London court extends Mallya's bail, seeks video of Indian prison
A London court hearing the extradition case of Vijay Mallya has asked India to provide videos of Mumbai's Arthur Road Jail, after he argued that his human rights would be violated in prison. India has agreed. In the meantime, Mallya's bail has been extended to September 12. Though the case is nearing conclusion, the embattled billionaire still has several options to escape action.
Mallya fled India and reached London on March 2, 2016, after allegations of financial irregularities emerged. In January'17, the Karnataka Debt Recovery Tribunal (DRT) ruled that he owed 13 Indian banks Rs. 9,863cr. In February'17, the home ministry certified India's extradition request; in April'17, he was arrested in the UK and bailed out. The hearing began in the Westminster Magistrates Court in June'17.
Mallya's side has opposed his extradition in court citing four reasons: absence of a prima facie case, extraneous considerations, potential abuse of human rights, and of process. He has argued the hunt for him is politically motivated, his rights would be violated in prison, and he wouldn't get a fair hearing in Indian courts. He claimed the failure to repay loans was due to genuine business failure.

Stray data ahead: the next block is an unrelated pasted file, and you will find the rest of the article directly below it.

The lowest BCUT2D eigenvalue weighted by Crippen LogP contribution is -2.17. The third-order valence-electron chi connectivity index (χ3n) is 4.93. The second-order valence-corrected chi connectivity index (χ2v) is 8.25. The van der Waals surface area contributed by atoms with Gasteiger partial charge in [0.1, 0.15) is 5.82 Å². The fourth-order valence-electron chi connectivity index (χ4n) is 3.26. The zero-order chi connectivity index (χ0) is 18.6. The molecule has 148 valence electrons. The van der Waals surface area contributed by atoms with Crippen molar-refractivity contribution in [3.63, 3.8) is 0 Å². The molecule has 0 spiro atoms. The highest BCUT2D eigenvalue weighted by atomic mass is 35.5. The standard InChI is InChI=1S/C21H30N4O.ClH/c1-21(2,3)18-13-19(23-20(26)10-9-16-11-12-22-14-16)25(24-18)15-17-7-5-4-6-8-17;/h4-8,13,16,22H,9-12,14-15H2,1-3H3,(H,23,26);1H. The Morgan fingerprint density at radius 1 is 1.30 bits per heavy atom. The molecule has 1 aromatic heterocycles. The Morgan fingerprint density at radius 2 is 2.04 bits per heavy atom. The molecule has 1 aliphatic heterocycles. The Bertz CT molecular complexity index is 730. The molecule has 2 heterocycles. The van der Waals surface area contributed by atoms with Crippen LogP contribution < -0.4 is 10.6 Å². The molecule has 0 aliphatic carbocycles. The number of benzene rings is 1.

The prosecution denied these claims, submitting several documents and sovereign assurances that his rights would be upheld. It also alleged Mallya's "chapters of dishonesty" were seen not only during repayment: he obtained loans fraudulently and used them for other purposes than what he had claimed.
Earlier this month, in a major win for India, a UK High Court issued an enforcement order in favor of a 13-bank consortium, allowing UK officials to enter his premises in Hertfordshire and Tewin "to search for and take control of goods belonging." Days later, Mallya reportedly told authorities he's ready to come to India to face the law.
However, he still has options. If the extradition hearing goes against him, he can appeal in the high court and the Supreme Court in UK. He could also approach the European Court of Justice, which is known for leniency in cases of human rights. Following Tiger Hanif's footsteps, he could make a representation to the home secretary: Hanif's application from 2013 is still pending.